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Search Results 0 to 14 of about 15 (some duplicates have been removed)
, and when unionist died on the picket line. >> in germany, chancellor angela merkel has praised the european union's hard-fought budget for the next seven years. she told parliament the proposals agreed in brussels earlier this month were the best way to ensure economic stability in europe. >> the budget includes some spending cuts for the first time. critics say it does not focus enough on boosting jobs and growth. >> angela merkel says all eu member states must cut costs. two weeks ago, the chancellor and british prime minister david cameron went out in brussels securing an eu budget cut of around 3%. now merkel has defended that decision. she says the crisis means everyone has to save. >> i will say it quite plainly -- it would have been hard to explain to people in europe, both to the states hit by the crisis and those bearing the bulk of the burden of solidarity why everyone in europe has to say except for europe itself. >> but the opposition disagrees. social democrats' candidate for chancellor peer steinbrueck says merkel advocates too much austerity and too little investment. he also
collections turning into a cliffhanger. >> angela merkel close to angola. >> at the oscars, ben aflac's i ran in conflict, "argo" takes home the prize for best picture. captioned by the national captioning institute --www.ncicap.org-- >> it looks like it will come down to the wire in italy where the latest election results appear to be pointing towards political gridlock. this poll is crucial as they are deciding who will lead them to the debt crisis. >> the votes are still being counted, but it looks like the central left is neck-and-neck with the central right, led by former leader burlesconi. the outcome could decide whether austerity is in or out. early predictions givingpier luigi bersani a clear lead in the lower house of caller meant. -- of parliament. as most likely partner is outgoing prime minister, mario monti, the architect of an austerity program popular with the international world. he may have been upstaged, but they currently have a slim lead in the upper house of parliament. a further muddying the picture, his tirades against the political elite helping his 5- farm movement t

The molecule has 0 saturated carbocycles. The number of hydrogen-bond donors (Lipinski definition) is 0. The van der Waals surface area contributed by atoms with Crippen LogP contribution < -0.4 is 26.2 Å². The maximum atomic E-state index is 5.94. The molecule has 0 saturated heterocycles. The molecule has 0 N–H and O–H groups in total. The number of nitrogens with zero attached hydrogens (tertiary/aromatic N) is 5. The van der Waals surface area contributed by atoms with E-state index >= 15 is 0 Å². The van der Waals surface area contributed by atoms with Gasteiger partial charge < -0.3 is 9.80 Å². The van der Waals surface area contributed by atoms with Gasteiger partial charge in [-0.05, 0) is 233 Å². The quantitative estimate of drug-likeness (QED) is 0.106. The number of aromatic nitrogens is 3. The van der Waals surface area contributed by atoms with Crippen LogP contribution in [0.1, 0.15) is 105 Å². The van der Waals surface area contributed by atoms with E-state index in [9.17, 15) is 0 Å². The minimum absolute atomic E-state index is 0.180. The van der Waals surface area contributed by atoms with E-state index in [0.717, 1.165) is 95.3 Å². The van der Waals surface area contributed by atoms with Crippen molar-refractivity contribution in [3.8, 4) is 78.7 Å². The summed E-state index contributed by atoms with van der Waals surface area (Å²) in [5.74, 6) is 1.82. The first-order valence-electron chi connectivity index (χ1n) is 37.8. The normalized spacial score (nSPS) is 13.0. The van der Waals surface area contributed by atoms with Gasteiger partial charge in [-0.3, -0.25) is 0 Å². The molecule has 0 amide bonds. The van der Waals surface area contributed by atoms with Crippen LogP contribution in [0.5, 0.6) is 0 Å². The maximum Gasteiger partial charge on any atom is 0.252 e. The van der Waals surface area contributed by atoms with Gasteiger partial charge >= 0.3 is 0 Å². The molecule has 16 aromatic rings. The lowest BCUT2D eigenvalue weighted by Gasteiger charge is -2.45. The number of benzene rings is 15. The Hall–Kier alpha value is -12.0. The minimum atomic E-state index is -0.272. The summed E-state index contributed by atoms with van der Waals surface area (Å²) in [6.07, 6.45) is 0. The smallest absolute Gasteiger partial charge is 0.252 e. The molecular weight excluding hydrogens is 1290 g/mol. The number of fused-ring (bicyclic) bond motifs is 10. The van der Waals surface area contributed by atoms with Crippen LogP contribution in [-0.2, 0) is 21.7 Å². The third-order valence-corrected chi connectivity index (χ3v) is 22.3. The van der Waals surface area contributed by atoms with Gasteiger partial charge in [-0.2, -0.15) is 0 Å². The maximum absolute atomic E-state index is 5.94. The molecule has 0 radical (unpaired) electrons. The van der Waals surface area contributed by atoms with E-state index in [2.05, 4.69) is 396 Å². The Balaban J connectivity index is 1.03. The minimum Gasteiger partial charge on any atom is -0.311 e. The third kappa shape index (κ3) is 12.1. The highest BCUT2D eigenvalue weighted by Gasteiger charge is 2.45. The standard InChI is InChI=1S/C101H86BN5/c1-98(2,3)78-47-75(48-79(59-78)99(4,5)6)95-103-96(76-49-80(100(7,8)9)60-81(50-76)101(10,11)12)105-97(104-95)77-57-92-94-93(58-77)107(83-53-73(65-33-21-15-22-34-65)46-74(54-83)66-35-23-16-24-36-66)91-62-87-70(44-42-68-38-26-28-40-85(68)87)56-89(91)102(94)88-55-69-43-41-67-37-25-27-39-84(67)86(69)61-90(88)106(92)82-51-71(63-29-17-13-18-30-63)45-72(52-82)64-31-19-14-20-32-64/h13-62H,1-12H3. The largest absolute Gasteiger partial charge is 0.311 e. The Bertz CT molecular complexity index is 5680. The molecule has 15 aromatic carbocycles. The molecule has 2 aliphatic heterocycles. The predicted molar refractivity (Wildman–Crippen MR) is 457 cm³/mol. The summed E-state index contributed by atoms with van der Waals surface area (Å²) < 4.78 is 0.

clearly divided, german chancellor angela merkel was keen to play down the differences and talk up the prospects of reaching agreement. >> the starting positions are quite far apart. but speaking for germany, i say we will do everything we can to come to an agreement. because in times of uncertainty and high unemployment, it is essential for people to be able to plan their future. >> it is about politics, not just numbers. the trick will be to find a deal that allows each of the 27 national leaders to claim victory when they return home, and members of the european parliament have warned that if the budget makes too many cuts, they may veto the whole package. >> will there be a deal this time around? for more on the budget summit, let's go now live to brussels and our correspondent. the start of this conference has been put off. what is happening? >> let's be clear. the official start of the conference has been put off, but really, there has been tough bargaining going on behind the scenes since this afternoon. especially great britain seems to be a tough nut to crack, and there do
originally proposed. >> german chancellor angela merkel went into the talks saying she was confident the agreement would be reached. in the end, the 27 member states came up with a compromise that even british prime minister david cameron welcomed as a good deal for britain >> it is perhaps nobody's perfect budget, but there is a lot in it for everybody. obviously, you can look at the end result through many, many prisons. from the overall european perspective, i want to emphasize that the budget is future- oriented. it is realistic. it is driven by pressing concerns. >> the total budget ceiling over the next seven years has been tapped at about 960 billion euros. it is the first-ever net reduction. reaching a unanimous agreement between all of the eu's member countries was a difficult task. >> it is not easy reach an agreement between 27 different countries, but we've managed it, so we are now confident and positive going into negotiations with the european parliament. we know it will not be easy, but we are all agreed that what is important is that we have taken a great stride towa
by angela merkel's conservatives, by and large. a lot of people in conservative ranks want to defend what they view as a more traditional view of the family. these are divisive issues. there's a lot of passion around this. it is very emotional. the greens are saying they're going to make all these issues an element of their election manifesto, so that should be interesting. there is a lot of passion in germany. i have to say also that is not quite as much as it was recently in france where tens of thousands of people took to the streets in demonstrations for and against same-sex marriage. we saw similar scenes in the british parliament as well. >> the outlook is brightening for europe's biggest economy. investor sentiment in germany has surged to a three-year high. >> the index is one of the most closely watched investor confidence surveys. it pulls germany's top 300 financial analysts and is being taken as another sign that the german economy could rebound quickly from a sharp slowdown at the end of last year. on today's market action. german blue chips rallied tuesday to lock in solid g